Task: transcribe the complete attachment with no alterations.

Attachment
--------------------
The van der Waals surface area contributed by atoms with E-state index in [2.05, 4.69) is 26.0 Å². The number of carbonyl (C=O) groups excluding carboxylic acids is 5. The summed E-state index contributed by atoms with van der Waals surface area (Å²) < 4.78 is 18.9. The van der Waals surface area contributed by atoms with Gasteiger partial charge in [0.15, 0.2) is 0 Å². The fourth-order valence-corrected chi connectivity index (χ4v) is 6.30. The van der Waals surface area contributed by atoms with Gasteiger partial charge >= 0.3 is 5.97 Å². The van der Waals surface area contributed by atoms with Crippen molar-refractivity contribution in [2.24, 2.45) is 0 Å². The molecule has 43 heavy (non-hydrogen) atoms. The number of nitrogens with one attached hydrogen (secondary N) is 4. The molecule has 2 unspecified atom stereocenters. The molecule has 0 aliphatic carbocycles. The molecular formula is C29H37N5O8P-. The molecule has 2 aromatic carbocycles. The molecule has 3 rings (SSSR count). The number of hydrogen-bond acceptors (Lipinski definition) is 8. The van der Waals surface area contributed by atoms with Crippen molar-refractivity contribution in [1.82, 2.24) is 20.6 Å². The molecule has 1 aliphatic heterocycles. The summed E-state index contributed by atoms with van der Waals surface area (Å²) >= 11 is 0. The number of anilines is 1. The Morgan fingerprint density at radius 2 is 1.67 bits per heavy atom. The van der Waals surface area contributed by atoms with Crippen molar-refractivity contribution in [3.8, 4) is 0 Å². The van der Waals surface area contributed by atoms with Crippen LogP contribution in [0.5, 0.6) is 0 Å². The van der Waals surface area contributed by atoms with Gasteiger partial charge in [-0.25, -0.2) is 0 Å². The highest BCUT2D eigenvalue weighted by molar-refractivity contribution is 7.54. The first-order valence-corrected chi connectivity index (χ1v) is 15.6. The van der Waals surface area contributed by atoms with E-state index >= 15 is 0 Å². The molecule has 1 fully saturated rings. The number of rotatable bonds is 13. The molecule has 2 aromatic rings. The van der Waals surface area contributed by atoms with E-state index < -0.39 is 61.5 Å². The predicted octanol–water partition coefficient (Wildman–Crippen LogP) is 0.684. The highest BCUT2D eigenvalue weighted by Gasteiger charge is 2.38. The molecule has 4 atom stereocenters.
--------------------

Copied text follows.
The van der Waals surface area contributed by atoms with E-state index in [2.05, 4.69) is 26.0 Å². The number of carbonyl (C=O) groups excluding carboxylic acids is 5. The summed E-state index contributed by atoms with van der Waals surface area (Å²) < 4.78 is 18.9. The van der Waals surface area contributed by atoms with Gasteiger partial charge in [0.15, 0.2) is 0 Å². The fourth-order valence-corrected chi connectivity index (χ4v) is 6.30. The van der Waals surface area contributed by atoms with Gasteiger partial charge >= 0.3 is 5.97 Å². The van der Waals surface area contributed by atoms with Crippen molar-refractivity contribution in [2.24, 2.45) is 0 Å². The molecule has 43 heavy (non-hydrogen) atoms. The number of nitrogens with one attached hydrogen (secondary N) is 4. The molecule has 2 unspecified atom stereocenters. The molecule has 0 aliphatic carbocycles. The molecular formula is C29H37N5O8P-. The molecule has 2 aromatic carbocycles. The molecule has 3 rings (SSSR count). The number of hydrogen-bond acceptors (Lipinski definition) is 8. The van der Waals surface area contributed by atoms with Crippen molar-refractivity contribution in [1.82, 2.24) is 20.6 Å². The molecule has 1 aliphatic heterocycles. The summed E-state index contributed by atoms with van der Waals surface area (Å²) >= 11 is 0. The number of anilines is 1. The Morgan fingerprint density at radius 2 is 1.67 bits per heavy atom. The van der Waals surface area contributed by atoms with Crippen molar-refractivity contribution in [3.8, 4) is 0 Å². The van der Waals surface area contributed by atoms with Crippen LogP contribution in [0.5, 0.6) is 0 Å². The van der Waals surface area contributed by atoms with Gasteiger partial charge in [-0.25, -0.2) is 0 Å². The highest BCUT2D eigenvalue weighted by molar-refractivity contribution is 7.54. The first-order valence-corrected chi connectivity index (χ1v) is 15.6. The van der Waals surface area contributed by atoms with E-state index >= 15 is 0 Å². The molecule has 1 fully saturated rings. The number of rotatable bonds is 13. The molecule has 2 aromatic rings. The van der Waals surface area contributed by atoms with E-state index < -0.39 is 61.5 Å². The predicted octanol–water partition coefficient (Wildman–Crippen LogP) is 0.684. The highest BCUT2D eigenvalue weighted by Gasteiger charge is 2.38. The molecule has 4 atom stereocenters.